Everett’s new plan to help district’s many homeless students
It may seem simple or obvious, but Everett’s school board has a new plan for the district’s many homeless students: Homes.
“We have a quite a crisis on our hands,” Ed Petersen with Housing Hope told Candy, Mike, and Todd on KIRO Radio. “There were 1,266 homeless students in the Everett Public Schools last year. This is a number that has grown over the last number of years. Given the challenge of affordable housing available in our community, and the distance between entry-level wages and the cost of housing, the problem is only going to go further.”
“Public schools are only effective when children are ready to learn,” he added, noting that students are certainly not ready to learn when they have no home and are dealing with insecurity in their personal lives.
One solution was unanimously approved by Everett’s school board recently: Housing for homeless students and their families. Housing Hope will manage the project. The organization is a 31-year-old non-profit that develops such housing, and Petersen is its chief strategic officer.
The Everett Herald reports that the board has slated a surplus three-acre plot of land in the Port Gardner neighborhood for the student housing project. It was formerly used as the Jackson School. It will lease the land to Housing Hope for 75 years. The new building will offer housing for low and moderate income families. The earliest the project will be ready is 2022.
“There will be a combination of 34 or more housing units,” he said of the Everett project. “They will be 1, 2, and 3-bedroom.”
“It’s family housing,” he said. “Some of the units will be filled by students at the adjacent Sequoia High School … but there will be families, parents who have come out of homelessness, who have children who have gone through the trauma of homelessness.”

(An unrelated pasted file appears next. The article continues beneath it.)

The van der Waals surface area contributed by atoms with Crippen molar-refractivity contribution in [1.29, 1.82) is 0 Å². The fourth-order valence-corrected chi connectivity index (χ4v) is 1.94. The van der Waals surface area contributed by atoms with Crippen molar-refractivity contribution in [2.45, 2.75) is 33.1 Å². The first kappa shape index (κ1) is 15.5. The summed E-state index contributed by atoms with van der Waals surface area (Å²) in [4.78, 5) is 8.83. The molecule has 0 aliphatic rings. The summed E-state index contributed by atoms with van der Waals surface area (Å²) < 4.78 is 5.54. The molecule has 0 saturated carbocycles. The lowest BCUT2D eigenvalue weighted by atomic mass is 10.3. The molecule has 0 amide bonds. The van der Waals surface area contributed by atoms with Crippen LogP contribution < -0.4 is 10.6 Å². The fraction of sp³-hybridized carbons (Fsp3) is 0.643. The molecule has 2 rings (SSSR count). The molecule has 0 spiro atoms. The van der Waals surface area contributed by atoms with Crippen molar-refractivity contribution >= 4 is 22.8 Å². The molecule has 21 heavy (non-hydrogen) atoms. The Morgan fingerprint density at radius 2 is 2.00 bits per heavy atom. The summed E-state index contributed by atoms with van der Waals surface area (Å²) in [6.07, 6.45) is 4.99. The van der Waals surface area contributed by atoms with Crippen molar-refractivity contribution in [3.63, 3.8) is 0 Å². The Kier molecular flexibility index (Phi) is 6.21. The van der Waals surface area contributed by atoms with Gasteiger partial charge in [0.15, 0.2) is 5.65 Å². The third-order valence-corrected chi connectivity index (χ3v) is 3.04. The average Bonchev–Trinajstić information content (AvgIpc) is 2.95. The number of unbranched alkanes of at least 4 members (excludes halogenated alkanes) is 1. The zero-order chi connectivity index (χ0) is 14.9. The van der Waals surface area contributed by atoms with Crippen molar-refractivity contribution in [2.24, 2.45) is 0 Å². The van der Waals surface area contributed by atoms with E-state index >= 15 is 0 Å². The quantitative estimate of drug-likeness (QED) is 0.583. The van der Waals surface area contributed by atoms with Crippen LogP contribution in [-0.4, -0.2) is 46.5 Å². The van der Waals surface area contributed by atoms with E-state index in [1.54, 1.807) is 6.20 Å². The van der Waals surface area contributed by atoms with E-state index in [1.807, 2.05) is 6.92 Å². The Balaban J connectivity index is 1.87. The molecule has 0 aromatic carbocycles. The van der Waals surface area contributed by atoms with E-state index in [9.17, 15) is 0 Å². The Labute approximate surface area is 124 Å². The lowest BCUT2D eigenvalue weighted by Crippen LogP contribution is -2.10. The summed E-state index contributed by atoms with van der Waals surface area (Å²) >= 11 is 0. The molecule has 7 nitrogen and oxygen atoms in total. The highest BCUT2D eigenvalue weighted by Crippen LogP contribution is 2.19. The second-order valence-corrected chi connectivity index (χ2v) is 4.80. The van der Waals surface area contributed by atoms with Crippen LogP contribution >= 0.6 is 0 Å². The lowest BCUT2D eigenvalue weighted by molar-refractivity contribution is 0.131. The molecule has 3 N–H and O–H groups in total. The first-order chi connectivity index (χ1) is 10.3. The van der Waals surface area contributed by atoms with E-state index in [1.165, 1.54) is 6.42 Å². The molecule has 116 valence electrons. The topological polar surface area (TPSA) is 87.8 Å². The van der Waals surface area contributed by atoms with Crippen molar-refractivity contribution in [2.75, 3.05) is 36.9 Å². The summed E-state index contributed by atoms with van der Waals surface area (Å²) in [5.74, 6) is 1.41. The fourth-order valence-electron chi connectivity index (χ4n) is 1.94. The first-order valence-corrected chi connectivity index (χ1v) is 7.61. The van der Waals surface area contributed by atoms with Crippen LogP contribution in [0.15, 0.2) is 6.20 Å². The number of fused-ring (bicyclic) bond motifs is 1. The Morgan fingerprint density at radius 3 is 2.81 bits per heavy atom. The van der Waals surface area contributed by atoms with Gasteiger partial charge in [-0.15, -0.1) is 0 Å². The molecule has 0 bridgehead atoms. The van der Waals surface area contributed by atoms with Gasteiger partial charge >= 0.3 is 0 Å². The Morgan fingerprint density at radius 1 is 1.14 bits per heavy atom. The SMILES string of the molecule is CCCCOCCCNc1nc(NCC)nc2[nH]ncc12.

There will be property management staff on site, as well as social services staff.
It is a much-needed project, Petersen argues. While he points to 1,266 homeless students in the Everett district last year, that number was just 510 students in 2009-10, the Herald reports. Also, there were about 290 homeless students living in Everett and attending other school districts last year. In other words, the problem has been growing.
Everett is not alone. Renton has also experienced its own rise in homeless students. The most recently-reported accounts indicate there are more than 500 homeless students in Renton.
In fact, homeless student numbers in Washington state are at an all-time high.
According to April 2018 data released by the Office of the Superintendent of Public Instruction, 40,934 students were counted as homeless during the 2016-17 school year. That’s a 3.2 percent spike over the previous year’s count, and the ninth year in a row that the homeless student numbers have grown. About one in every 25 K-12 students is experiencing homelessness — roughly one student in each classroom, OSPI notes.
This means that the state is currently experiencing the highest number of students without a home, living in hotels, cars, with friends, or on the street.
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